Certificate of Deposit
A certificate of deposit (CD) is a period store, a financial market product regularly sold in the United States and some other countries by banks, thrift organizations, and credit unions.
CDs are like savings accounts because they are risk-free and insured. are like investment accounts in that they are guaranteed “cash in the bank” and subsequently basically chance free. Federal Deposit Insurance Corporation (FDIC) insure CDs in the USA, for banks and by the National Credit Union Administration (NCUA). They vary from investment accounts in that the CD has a particular, fixed term (sometimes one, three, six months or a half year up to five years) and, more often than not, an agreed interest rate. The bank expects that the client hold the CD until maturity, at which time the client can withdraw the cash and fixed interest earned.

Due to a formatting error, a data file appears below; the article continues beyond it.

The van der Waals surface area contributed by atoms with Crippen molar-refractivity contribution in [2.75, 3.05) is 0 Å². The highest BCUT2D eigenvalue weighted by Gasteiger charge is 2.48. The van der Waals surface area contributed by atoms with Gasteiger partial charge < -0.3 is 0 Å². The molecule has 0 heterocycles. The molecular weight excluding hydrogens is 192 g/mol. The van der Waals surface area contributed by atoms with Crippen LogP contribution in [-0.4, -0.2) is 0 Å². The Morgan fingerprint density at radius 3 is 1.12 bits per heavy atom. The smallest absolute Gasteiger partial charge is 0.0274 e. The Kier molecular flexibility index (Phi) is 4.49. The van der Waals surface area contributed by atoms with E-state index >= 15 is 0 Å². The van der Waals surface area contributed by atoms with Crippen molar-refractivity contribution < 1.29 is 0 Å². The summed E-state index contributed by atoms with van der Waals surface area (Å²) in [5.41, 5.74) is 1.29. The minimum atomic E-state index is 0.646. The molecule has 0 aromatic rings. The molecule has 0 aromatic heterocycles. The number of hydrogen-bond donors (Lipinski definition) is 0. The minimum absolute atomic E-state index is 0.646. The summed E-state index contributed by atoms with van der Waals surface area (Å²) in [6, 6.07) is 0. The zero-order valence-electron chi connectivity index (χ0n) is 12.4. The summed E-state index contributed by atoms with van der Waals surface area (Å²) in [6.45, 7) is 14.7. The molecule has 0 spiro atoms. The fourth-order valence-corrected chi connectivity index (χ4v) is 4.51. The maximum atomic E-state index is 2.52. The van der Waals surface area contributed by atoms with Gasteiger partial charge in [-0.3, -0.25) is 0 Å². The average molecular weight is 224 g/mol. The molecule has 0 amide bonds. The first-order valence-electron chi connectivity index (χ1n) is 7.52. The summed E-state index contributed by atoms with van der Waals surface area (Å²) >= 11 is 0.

CDs regularly require a minimum deposit to begin with, and may offer higher fixed-interest rates for larger cash deposits. The best rates are for the most part offered on “Jumbo CDs” with minimum deposit of $100,000 or more.